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Monday, June 17
The Indiana Daily Student

sports football

Offense will look new, but so will defense

Broadcasters barely mention his name on Saturdays.

Newspapers, Web sites and even the most die-hard fan blogs will sometimes go a full season without citing his role on the team.

Junior Jarrod Smith is a lineman, a position that is rarely the opponent’s focal point, a position that doesn’t get the praise it rightfully deserves.

But the Fairborn, Ohio, native’s mentality is team first, No. 52 second, which explains why he’s moving from the offensive line to defensive tackle.

“Any time you change positions, it’s tough at first,” Smith said after Saturday’s second spring scrimmage. “I don’t think there’s more pressure on the defense than the offense.”

That’s where I disagree.

The addition of Smith isn’t the only shakeup on defense.

Ray Fisher flipped from wide receiver to cornerback, and several returning starters, including defensive end Jammie Kirlew, linebacker Will Patterson and safety Austin Thomas are sidelined with injuries.

Last season, IU suffered the injury bug so bad, it was almost OK to use it as an excuse for the disappointing 3-9 record.

Not this year, though – not with this rigorous schedule that boasts many bowl teams.
The Hoosiers’ defense must step up even more than the offense.

With quarterback Ben Chappell and wide receiver Kellen Lewis running the show, Bill Lynch’s squad will score more points than you might predict.

But the question becomes, will the defense stop the opposition?

Unlike the offense’s shift to the pistol formation, the defensive unit is keeping its 4-3 scheme.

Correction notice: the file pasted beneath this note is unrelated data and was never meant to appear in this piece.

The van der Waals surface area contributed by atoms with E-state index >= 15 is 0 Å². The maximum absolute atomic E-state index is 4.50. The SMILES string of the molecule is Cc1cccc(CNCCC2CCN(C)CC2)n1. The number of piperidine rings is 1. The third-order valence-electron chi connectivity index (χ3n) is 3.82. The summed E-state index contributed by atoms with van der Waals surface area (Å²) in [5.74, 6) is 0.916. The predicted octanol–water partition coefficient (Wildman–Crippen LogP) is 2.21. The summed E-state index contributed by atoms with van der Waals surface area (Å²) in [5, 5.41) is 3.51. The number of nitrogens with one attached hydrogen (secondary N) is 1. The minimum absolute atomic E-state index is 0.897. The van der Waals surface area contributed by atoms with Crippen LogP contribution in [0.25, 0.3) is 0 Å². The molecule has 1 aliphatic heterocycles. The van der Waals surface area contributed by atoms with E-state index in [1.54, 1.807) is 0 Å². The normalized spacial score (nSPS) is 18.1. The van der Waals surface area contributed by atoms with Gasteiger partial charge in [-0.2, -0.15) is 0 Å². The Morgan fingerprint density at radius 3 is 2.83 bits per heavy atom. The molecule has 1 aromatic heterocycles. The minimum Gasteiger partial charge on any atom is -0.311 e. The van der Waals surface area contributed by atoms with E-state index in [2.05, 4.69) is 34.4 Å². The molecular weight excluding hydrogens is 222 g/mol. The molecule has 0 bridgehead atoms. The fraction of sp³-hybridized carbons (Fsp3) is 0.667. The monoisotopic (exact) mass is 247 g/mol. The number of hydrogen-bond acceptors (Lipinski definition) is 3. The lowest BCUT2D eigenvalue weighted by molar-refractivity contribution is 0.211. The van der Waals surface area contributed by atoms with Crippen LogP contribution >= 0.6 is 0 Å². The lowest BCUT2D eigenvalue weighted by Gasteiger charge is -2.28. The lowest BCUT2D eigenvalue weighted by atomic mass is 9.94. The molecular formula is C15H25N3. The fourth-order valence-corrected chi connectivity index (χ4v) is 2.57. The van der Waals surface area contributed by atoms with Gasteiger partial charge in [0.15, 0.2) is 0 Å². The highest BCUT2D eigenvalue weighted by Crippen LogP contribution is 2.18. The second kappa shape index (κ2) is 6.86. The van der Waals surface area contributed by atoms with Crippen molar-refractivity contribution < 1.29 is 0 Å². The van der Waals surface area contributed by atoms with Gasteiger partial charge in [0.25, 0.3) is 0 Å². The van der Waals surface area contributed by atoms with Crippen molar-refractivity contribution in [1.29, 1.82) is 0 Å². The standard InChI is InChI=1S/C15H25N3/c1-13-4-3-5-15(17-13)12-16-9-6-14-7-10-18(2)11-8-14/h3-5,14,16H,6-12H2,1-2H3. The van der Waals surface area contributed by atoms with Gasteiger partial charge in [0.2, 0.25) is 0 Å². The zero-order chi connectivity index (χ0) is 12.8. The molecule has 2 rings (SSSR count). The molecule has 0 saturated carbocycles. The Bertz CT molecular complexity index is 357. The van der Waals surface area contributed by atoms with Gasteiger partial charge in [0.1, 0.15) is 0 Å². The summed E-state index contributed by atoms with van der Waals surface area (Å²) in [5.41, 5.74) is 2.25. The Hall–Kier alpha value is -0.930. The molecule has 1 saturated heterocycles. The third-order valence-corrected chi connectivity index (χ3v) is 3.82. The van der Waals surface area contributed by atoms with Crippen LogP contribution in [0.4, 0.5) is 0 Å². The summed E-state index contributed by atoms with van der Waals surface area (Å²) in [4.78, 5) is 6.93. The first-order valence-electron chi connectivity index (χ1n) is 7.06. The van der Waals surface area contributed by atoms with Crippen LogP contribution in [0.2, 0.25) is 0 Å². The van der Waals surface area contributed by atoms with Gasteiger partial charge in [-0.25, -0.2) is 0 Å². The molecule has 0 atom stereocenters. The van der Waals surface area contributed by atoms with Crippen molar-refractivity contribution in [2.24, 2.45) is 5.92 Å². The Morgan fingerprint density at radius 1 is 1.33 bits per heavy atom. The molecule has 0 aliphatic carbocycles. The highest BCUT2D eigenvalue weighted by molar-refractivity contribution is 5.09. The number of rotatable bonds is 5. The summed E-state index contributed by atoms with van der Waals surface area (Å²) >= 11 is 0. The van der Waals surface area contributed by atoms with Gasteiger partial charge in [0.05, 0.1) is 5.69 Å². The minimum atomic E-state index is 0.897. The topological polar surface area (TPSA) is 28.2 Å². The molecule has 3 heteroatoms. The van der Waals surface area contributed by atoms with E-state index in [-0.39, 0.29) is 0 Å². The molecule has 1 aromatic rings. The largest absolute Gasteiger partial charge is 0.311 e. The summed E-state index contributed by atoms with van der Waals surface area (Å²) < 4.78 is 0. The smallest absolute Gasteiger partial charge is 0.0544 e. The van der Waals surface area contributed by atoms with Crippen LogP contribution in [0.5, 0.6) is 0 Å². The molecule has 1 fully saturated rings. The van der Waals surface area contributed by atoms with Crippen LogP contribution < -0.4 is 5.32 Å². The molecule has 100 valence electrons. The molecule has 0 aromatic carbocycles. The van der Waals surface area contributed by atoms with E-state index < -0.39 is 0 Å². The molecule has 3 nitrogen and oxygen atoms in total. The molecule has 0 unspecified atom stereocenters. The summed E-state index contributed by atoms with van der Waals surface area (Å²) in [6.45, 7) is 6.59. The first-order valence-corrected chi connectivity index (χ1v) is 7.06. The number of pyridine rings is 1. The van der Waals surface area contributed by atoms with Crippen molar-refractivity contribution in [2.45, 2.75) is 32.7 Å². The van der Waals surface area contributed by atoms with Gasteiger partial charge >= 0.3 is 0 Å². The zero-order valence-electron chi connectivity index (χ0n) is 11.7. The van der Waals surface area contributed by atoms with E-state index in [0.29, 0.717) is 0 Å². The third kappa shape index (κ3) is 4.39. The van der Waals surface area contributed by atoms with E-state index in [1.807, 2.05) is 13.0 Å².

Up front, Kirlew leads the line, and his counterpart Greg Middleton must emulate his 2007 season, which saw him register 16 sacks – the best in the nation.

Earlier this spring, Kirlew said Middleton, who was suspended at the beginning of last year, is making great strides on and off the field.

If both ends perform at their highest levels, quarterbacks will have a tough time scrambling away from the pocket.

As for stopping the run, that’s where Patterson, Matt Mayberry and Justin Carrington come into play.

All three are seniors, and all three should be able to hold the Big Ten’s power runners to fewer than 100 yards on game day.

Lynch said if there’s one fundamental skill his squad needs to master, it’s tackling.
“We need to tackle better,” Lynch said. “Last year, we let a lot of running backs get second chances to gain more yards.”

The pass defense wasn’t worth bragging about either.

IU allowed its adversaries to throw for more than 3,000 yards in 2008 and surrendered 20 touchdowns.

Fisher, who stands at just 5 feet, 9 inches, will be defending one corner with Chris Adkins on the other side in 2009.

The safety positions are up for grabs.

Jerimy Finch, who did not see a lot of time last season, is expected to be refreshed and ready to start in the fall. He’s looked really impressive in spring practice and is probably the only Hoosier who can keep up with the speedy Lewis in the open field.

The other deep man could be the injured Thomas or Jarrell Drane.

Adkins said the most glaring difference you’ll spot on defense is tighter coverage – a change that’s necessary if IU wants to upset some top-notch opponents.

“That’s what spring practice is for,” he said. “We’re experimenting, and come the fall, we’ll be ready to shock some teams.”

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